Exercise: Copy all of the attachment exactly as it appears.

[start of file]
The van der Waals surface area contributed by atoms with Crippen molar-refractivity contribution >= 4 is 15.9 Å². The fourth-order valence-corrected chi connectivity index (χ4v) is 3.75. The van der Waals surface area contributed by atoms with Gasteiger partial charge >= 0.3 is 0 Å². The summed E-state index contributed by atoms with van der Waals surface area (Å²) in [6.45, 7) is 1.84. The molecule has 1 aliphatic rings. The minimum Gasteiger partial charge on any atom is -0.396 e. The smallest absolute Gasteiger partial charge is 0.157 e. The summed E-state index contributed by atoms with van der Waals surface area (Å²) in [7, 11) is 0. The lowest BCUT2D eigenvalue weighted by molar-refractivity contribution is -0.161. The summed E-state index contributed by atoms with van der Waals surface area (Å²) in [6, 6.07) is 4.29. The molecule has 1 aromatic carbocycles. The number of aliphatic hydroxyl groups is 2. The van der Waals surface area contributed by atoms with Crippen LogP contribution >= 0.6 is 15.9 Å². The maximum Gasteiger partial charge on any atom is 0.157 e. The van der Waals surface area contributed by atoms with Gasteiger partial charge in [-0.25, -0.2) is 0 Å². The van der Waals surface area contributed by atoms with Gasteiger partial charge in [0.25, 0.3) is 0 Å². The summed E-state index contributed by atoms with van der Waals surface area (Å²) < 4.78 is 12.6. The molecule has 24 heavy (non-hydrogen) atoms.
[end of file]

The van der Waals surface area contributed by atoms with Crippen molar-refractivity contribution >= 4 is 15.9 Å². The fourth-order valence-corrected chi connectivity index (χ4v) is 3.75. The van der Waals surface area contributed by atoms with Gasteiger partial charge >= 0.3 is 0 Å². The summed E-state index contributed by atoms with van der Waals surface area (Å²) in [6.45, 7) is 1.84. The molecule has 1 aliphatic rings. The minimum Gasteiger partial charge on any atom is -0.396 e. The smallest absolute Gasteiger partial charge is 0.157 e. The summed E-state index contributed by atoms with van der Waals surface area (Å²) in [7, 11) is 0. The lowest BCUT2D eigenvalue weighted by molar-refractivity contribution is -0.161. The summed E-state index contributed by atoms with van der Waals surface area (Å²) in [6, 6.07) is 4.29. The molecule has 1 aromatic carbocycles. The number of aliphatic hydroxyl groups is 2. The van der Waals surface area contributed by atoms with Crippen LogP contribution >= 0.6 is 15.9 Å². The maximum Gasteiger partial charge on any atom is 0.157 e. The van der Waals surface area contributed by atoms with Gasteiger partial charge in [-0.25, -0.2) is 0 Å². The van der Waals surface area contributed by atoms with Gasteiger partial charge in [0.25, 0.3) is 0 Å². The summed E-state index contributed by atoms with van der Waals surface area (Å²) < 4.78 is 12.6. The molecule has 24 heavy (non-hydrogen) atoms.